Although Pevsner oversaw the publication of the initial volumes of the Scottish, Welsh and Irish counterparts of The Buildings of England (and in each was credited as "Editor-in-Chief", "Founding Editor" and "Editorial Adviser" respectively) he did not write any of them. As with the revisions of his earlier works, many of these volumes were the work of several contributors. Coverage of the whole of Great Britain was completed in 2016, with the Irish series still in progress.
A fictionalised Pevsner appears in the 1998 novel The Spell by Alan Hollinghurst.
In 1984 the Getty Research Institute acquired the Nikolaus Pevsner Papers,an archive that includes 143 boxes of typed and handwritten notes, clippings, photographs, books, lecture notes, and manuscripts.
Penguin Books is a British publishing house. It was co-founded in 1935 by Sir Allen Lane with his brothers Richard and John, as a line of the publishers The Bodley Head, only becoming a separate company the following year. Penguin revolutionised publishing in the 1930s through its inexpensive paperbacks, sold through Woolworths and other high street stores for sixpence, bringing high-quality paperback fiction and non-fiction to the mass market. Penguin's success demonstrated that large audiences existed for serious books. Penguin also had a significant impact on public debate in Britain, through its books on British culture, politics, the arts, and science.
George Frederick Bodley was an English Gothic Revival architect. He was a pupil of Sir George Gilbert Scott, and worked in partnership with Thomas Garner for much of his career. He was one of the founders of Watts & Co.
Richard Norman Shaw RA, sometimes known as Norman Shaw, was a British architect who worked from the 1870s to the 1900s, known for his country houses and for commercial buildings. He is considered to be among the greatest of British architects; his influence on architectural style was strongest in the 1880s and 1890s.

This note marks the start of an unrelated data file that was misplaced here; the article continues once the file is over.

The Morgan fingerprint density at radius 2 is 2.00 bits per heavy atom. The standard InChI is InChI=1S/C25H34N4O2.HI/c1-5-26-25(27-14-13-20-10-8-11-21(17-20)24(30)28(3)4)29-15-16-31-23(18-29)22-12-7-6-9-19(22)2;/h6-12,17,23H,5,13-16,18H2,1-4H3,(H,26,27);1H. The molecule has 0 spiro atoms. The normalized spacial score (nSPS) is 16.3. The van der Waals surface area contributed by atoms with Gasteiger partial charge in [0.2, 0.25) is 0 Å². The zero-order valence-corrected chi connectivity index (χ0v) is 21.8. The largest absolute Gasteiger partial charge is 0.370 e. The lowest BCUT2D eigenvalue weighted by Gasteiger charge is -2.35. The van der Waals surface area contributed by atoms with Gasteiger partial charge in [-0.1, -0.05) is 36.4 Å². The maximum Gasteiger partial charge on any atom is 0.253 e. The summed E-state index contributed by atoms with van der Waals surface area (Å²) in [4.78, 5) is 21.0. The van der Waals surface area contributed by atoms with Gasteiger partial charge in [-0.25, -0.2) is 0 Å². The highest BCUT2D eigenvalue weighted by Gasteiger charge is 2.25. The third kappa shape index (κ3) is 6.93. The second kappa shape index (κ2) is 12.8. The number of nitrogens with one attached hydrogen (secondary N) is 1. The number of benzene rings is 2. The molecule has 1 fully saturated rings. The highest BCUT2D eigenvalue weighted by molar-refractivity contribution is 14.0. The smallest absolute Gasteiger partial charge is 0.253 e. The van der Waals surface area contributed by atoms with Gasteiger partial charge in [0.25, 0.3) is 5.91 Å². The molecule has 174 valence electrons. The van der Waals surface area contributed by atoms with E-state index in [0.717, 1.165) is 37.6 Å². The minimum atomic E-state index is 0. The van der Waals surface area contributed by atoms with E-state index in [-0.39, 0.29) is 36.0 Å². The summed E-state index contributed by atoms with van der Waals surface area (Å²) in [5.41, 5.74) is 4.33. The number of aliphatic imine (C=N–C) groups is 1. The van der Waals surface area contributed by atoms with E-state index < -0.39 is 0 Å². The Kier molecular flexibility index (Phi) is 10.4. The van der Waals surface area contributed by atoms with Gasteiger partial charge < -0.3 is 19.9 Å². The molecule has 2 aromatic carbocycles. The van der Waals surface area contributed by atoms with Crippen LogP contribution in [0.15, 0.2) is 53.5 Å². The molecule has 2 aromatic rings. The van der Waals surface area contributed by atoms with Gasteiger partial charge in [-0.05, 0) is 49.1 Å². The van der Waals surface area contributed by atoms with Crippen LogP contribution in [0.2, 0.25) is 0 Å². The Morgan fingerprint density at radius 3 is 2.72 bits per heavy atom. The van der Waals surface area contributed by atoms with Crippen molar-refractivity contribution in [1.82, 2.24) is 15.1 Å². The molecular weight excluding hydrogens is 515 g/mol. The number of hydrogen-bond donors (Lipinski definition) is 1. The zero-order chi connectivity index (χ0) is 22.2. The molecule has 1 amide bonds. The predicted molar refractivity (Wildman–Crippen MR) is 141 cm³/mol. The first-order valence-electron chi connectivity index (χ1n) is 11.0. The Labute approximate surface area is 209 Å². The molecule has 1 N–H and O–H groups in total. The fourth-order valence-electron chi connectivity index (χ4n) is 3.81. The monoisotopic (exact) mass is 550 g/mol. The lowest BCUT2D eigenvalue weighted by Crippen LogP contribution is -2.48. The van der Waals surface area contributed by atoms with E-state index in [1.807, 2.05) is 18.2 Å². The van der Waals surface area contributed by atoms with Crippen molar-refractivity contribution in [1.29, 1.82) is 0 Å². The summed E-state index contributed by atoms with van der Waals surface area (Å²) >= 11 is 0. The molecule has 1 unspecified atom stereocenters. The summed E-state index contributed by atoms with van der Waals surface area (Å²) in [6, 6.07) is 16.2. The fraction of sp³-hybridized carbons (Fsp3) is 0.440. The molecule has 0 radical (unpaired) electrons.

Peter Reyner Banham, FRIBA was an English architectural critic and writer best known for his theoretical treatise Theory and Design in the First Machine Age (1960) and for his 1971 book Los Angeles: The Architecture of Four Ecologies. In the latter he categorized the Los Angeles experience into four ecological models and explored the distinct architectural cultures of each. Banham worked in London, but lived primarily in the United States from the late 1960s until the end of his life.
Samuel Sanders Teulon was a 19th-century English Gothic Revival architect, noted for his use of polychrome brickwork and the complex planning of his buildings.
Ian Douglas Nairn was a British architectural critic who coined the word "Subtopia" to indicate drab suburbs that look identical through unimaginative town-planning. He published two strongly personalised critiques of London and Paris, and collaborated with Sir Nikolaus Pevsner, who considered his reports to be too subjective, but acknowledged him as the better writer.
Ewan Christian (1814–95) was a British architect. He is most notable for the restorations of Southwell Minster and Carlisle Cathedral, and the design of the National Portrait Gallery. He was Architect to the Ecclesiastical Commissioners from 1851 to 1895. Christian was elected A RIBA in 1840, FRIBA in 1850, RIBA President 1884–86 and was awarded the Royal Gold Medal in 1887.
David John Watkin, FRIBA FSA was a British architectural historian. He was an emeritus fellow of Peterhouse, Cambridge, and professor emeritus of History of Architecture in the Department of History of Art at the University of Cambridge. He also taught at the Prince of Wales's Institute of Architecture.